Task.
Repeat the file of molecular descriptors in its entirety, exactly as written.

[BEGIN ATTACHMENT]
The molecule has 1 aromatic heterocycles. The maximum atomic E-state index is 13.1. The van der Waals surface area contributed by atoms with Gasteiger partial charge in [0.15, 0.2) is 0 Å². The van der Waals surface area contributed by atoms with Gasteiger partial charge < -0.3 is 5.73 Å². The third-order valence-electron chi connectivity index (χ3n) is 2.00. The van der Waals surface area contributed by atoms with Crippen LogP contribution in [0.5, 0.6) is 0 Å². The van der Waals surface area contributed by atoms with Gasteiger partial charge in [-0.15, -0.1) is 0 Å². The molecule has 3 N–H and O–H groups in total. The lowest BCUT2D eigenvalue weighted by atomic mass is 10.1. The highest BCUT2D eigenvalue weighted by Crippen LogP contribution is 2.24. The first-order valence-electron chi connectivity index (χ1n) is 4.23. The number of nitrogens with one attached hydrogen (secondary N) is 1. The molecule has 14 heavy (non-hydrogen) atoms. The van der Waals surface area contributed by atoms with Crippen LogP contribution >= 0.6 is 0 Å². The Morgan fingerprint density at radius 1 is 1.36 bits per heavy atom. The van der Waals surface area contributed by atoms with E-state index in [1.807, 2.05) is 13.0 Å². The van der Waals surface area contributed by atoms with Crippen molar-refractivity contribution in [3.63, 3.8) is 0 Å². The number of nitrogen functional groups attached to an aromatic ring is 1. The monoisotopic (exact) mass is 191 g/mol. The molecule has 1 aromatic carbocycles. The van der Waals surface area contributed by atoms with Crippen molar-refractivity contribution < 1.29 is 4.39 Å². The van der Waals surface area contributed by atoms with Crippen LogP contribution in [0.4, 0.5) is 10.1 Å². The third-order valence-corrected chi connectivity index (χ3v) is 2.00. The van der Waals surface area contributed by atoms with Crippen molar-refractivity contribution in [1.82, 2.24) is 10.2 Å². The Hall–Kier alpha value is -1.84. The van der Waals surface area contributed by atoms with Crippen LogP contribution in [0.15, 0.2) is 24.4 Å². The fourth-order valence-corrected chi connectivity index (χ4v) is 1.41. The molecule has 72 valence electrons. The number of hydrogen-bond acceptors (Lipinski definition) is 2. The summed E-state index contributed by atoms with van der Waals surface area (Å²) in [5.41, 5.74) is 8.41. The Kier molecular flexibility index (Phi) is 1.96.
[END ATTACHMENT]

The molecule has 1 aromatic heterocycles. The maximum atomic E-state index is 13.1. The van der Waals surface area contributed by atoms with Gasteiger partial charge in [0.15, 0.2) is 0 Å². The van der Waals surface area contributed by atoms with Gasteiger partial charge < -0.3 is 5.73 Å². The third-order valence-electron chi connectivity index (χ3n) is 2.00. The van der Waals surface area contributed by atoms with Crippen LogP contribution in [0.5, 0.6) is 0 Å². The van der Waals surface area contributed by atoms with Gasteiger partial charge in [-0.15, -0.1) is 0 Å². The molecule has 3 N–H and O–H groups in total. The lowest BCUT2D eigenvalue weighted by atomic mass is 10.1. The highest BCUT2D eigenvalue weighted by Crippen LogP contribution is 2.24. The first-order valence-electron chi connectivity index (χ1n) is 4.23. The number of nitrogens with one attached hydrogen (secondary N) is 1. The molecule has 14 heavy (non-hydrogen) atoms. The van der Waals surface area contributed by atoms with Crippen LogP contribution >= 0.6 is 0 Å². The Morgan fingerprint density at radius 1 is 1.36 bits per heavy atom. The van der Waals surface area contributed by atoms with E-state index in [1.807, 2.05) is 13.0 Å². The van der Waals surface area contributed by atoms with Crippen molar-refractivity contribution in [3.63, 3.8) is 0 Å². The number of nitrogen functional groups attached to an aromatic ring is 1. The monoisotopic (exact) mass is 191 g/mol. The molecule has 1 aromatic carbocycles. The van der Waals surface area contributed by atoms with Crippen molar-refractivity contribution < 1.29 is 4.39 Å². The van der Waals surface area contributed by atoms with Crippen LogP contribution in [0.4, 0.5) is 10.1 Å². The third-order valence-corrected chi connectivity index (χ3v) is 2.00. The van der Waals surface area contributed by atoms with Crippen molar-refractivity contribution in [1.82, 2.24) is 10.2 Å². The Hall–Kier alpha value is -1.84. The van der Waals surface area contributed by atoms with Crippen LogP contribution in [0.15, 0.2) is 24.4 Å². The fourth-order valence-corrected chi connectivity index (χ4v) is 1.41. The molecule has 72 valence electrons. The number of hydrogen-bond acceptors (Lipinski definition) is 2. The summed E-state index contributed by atoms with van der Waals surface area (Å²) in [5.41, 5.74) is 8.41. The Kier molecular flexibility index (Phi) is 1.96.